Looks like I didn’t have much occasion to produce cool art projects, but did churn out a few good projects and a lot of nice little exercises. The major project during this time was getting a job, with a contract ending in January and a new job not coming together until the end of May, I had 6 weeks of hardcore job hunting with some art making. (The job hunting developed into a pretty amazing little code project, as I created tools to automate aspects of my job search and drastically increased the number of applications I could send out per week.)

Looking at this art makes me sad. I miss events, participants, and audiences. However, this also cements my preference against investing time into works for my house or the street. It’s much nicer to be appreciated, and large events with educated audiences provide that to me most.

Boxes and Planters

I wanted to build a box that looked like a rubik’s cube. Here I’ve tried really hard to measure it all perfect, but still have little error margins I fixed with caulk.
Framing is fairly straightforward, drawing from what I learned making the bench for Friendship Park in Q4–19. (I think it’s the same wood?!)
Bam it’s a cube.
The cube made it to the party, was enjoyed there, and stayed on as yard furniture for a house with a toddler. Seems to be a good piece for a toddler, which is great. Some random Sunday afternoon, in situ.
Ok, but really there are a few ways to make a “cube.” The design I did above is very hard to build. Here’s a very simple design. All pieces are the same size! This has a gap at every corner (8 gaps). No internal framing at all!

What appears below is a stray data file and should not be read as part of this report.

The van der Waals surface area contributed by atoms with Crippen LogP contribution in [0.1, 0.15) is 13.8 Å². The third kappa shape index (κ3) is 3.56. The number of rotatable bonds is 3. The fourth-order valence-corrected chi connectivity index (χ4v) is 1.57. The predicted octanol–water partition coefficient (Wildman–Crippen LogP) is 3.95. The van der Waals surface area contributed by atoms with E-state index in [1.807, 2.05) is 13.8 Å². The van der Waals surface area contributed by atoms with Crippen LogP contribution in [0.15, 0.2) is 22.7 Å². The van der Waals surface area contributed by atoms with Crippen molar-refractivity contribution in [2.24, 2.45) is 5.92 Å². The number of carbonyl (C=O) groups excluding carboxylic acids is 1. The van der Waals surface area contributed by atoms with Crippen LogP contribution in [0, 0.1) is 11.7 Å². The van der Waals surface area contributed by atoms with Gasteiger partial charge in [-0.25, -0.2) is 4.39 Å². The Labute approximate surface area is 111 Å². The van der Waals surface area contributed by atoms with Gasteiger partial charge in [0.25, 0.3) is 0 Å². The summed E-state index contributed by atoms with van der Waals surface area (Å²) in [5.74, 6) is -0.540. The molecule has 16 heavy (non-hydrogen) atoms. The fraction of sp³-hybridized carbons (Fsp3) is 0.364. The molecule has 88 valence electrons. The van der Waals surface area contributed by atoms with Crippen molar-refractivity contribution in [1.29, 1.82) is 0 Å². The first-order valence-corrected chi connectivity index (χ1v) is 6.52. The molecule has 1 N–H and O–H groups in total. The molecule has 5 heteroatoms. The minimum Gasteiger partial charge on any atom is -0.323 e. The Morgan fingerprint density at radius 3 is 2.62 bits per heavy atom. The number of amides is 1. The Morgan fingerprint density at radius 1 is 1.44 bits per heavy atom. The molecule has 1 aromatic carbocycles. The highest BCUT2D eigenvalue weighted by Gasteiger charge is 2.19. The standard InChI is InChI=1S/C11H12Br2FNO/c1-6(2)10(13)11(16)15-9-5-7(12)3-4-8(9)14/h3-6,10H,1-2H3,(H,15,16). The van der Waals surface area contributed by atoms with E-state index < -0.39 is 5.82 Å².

In this cube, all pieces are the same size AND square! It has 2 corner gaps.
This cube opens in a very strange way. So cute.
Here’s a cube with unmeasured pieces! It’s fairly charming and quirky and made a fine planter.
This isn’t a box, but it’s a rather boxy planter that lets us have some greenery at this window.
I bought the plants first, asking for plastic boxes about this size, then build the planter to fit them.
Boxes and planters! Right? The major innovation here is that I used much less wood, did easier things with it, and used fabric to do the hard work of holding the dirt.

Cardboard Delight

Due to a friendly misunderstanding, I built this large cardboard castle for someone’s birthday party.
It was great fun to build and I got to hang out with people I don’t see much otherwise.
I’d assumed they’d fight using this, so I made knives. (By 11pm the castle had been utterly flattened.)
Knives are um basically they’re blades with handles.
I think that’s it. Isn’t that basically what a knife is?
Only this is a knife cake. Yeah it’s a cake. Made of knives. So you “cut it” by grabbing a knife out of it!? They’re attached with tiny pieces of hot glue, but the real trick is that they’re sitting in the offcut, so they all fit pretty dang good.
This was a popular cake!

Other Birthday Art